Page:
By Laurence Cheng
Inter partes review (“IPR”) turned three years old in September and it seems that the widespread adoption of the proceedings in lieu of district court litigation will only continue to increase in the coming years. The preceding three years have demonstrated a number of uses for IPR, including defense against “patent trolls,” challenging a competitor’s patent portfolio, and even using the procedure to manipulate the stock market, and its popularity shows no signs of waning.
As of its third birthday, over 30 petitions have consistently been filed per week for over a year. This popularity may be explained by the relative success that IPR petitioners achieve: of the nearly 600 trials completed by the Patent Trial and Appeal Board (“PTAB”), over 70 percent of them have invalidated all challenged claims. This number increases to over 85 percent if decisions in which at least some claims were invalidated are included.
Of these petitions, electrical and computer patents continue to be the most heavily challenged, with mechanical and business method patent coming in distant second. The USPTO has reported that, of the 1897 petitions filed through the 2015 fiscal year, 63 percent of challenges have been electrical and computer patents, totaling 1,193 petitions. In contrast, 443 petitions have been for mechanical and business method patents. These statistics are in accordance with one of the perceived uses of IPR: to combat federal court actions by nonpracticing entities. As nonpracticing entities are known to favor patents in the electrical and computer arts, the correspondingly high number of IPR petitions in these technology sectors is not surprising.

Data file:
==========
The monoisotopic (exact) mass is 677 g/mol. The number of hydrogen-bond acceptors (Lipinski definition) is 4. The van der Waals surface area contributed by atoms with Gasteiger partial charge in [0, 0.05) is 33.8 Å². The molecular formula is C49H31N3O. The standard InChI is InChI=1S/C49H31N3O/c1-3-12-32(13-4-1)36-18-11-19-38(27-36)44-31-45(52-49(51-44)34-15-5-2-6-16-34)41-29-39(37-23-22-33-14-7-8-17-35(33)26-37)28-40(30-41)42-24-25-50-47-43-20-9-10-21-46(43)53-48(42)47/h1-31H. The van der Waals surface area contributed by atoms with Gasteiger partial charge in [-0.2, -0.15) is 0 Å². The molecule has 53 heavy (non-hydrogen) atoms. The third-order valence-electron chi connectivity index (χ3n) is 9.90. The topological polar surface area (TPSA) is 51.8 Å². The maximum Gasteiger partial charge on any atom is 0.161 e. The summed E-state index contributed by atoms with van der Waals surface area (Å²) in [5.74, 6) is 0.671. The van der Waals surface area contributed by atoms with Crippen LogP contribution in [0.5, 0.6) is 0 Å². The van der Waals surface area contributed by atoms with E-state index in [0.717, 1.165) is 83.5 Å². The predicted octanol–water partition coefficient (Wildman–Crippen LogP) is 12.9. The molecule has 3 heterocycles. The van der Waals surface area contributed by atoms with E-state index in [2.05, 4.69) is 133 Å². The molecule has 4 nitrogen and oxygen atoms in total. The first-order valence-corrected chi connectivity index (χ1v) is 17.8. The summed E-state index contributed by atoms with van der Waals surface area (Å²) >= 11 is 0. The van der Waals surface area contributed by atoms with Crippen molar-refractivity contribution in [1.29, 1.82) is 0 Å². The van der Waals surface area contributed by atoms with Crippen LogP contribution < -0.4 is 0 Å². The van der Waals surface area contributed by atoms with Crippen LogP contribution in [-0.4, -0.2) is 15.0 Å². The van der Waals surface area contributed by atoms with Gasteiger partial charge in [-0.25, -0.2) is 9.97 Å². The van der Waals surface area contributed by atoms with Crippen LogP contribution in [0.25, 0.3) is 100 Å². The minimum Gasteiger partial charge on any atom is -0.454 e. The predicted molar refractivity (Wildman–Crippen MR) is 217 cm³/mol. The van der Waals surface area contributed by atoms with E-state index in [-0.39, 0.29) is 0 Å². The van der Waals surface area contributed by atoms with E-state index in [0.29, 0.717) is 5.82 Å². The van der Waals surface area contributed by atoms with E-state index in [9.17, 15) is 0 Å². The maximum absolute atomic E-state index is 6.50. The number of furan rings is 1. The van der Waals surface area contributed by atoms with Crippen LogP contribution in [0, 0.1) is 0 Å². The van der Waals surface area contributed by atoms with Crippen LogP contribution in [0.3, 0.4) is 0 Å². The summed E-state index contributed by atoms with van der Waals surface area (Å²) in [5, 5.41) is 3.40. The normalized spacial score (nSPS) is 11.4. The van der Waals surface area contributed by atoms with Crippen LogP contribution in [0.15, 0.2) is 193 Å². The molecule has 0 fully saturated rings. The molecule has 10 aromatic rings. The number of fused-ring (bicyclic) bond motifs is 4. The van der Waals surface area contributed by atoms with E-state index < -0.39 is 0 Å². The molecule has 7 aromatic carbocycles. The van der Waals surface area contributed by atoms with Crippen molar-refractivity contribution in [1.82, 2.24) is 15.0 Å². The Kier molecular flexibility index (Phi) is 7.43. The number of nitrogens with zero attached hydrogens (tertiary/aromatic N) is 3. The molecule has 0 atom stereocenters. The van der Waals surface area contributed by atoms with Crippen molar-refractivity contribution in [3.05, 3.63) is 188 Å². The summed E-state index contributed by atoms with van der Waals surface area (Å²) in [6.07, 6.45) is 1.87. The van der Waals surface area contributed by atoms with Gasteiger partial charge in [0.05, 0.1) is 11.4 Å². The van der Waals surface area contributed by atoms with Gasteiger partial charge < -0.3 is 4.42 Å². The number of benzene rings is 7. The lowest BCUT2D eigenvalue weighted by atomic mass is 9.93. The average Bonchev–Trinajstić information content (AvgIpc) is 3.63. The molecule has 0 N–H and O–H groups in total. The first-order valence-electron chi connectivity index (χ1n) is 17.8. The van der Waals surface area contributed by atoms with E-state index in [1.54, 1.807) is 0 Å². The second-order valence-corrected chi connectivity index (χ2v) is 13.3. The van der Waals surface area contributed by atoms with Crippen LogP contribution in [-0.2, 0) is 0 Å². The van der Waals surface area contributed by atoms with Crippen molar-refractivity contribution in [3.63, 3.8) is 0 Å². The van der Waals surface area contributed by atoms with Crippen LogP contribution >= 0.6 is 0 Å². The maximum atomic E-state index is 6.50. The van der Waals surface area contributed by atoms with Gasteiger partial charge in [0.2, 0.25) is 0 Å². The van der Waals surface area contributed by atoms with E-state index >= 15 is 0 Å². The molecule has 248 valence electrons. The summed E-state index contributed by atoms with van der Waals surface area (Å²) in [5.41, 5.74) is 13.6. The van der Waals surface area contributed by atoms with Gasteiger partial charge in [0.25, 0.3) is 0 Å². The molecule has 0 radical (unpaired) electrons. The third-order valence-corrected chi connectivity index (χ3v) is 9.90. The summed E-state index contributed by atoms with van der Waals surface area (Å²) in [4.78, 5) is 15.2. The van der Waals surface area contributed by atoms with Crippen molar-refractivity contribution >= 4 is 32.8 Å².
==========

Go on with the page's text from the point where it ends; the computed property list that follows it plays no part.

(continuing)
IPR has also been shown to be a powerful tool for staying co-pending federal court litigation. Over 80 percent of IPR petitions are associated with co-pending litigation and courts have been more amenable to staying litigation when an IPR has been filed: approximately 60 percent of contested motions to stay have been granted.
As IPR is still in its infancy, the landscape of the proceedings may change dramatically in the coming months, especially now that an increasing number of PTAB decisions have been issued and are eligible for appeal. The Federal Circuit will play the primary role in shaping the bounds of IPR practice as more PTAB decisions are appealed to and decided in the court. Unresolved key issues include the scope of IPR estoppel pursuant to 35 U.S.C. §315(e); the bounds of discovery in IPR; and the substantive effect of the PTAB’s denial of challenged grounds as redundant. Furthermore, Cuozzo Speed Technologies, the first company to have its patent invalidated through IPR, has petitioned the Supreme Court to change the claim construction standard from the broadest reasonable interpretation standard adopted by the Federal Circuit in In re Cuozzo Speed Technologies, LLC. Accordingly, it behooves any party considering IPR or appeal of a PTAB decision to familiarize itself with the latest developments, or to seek experienced counsel.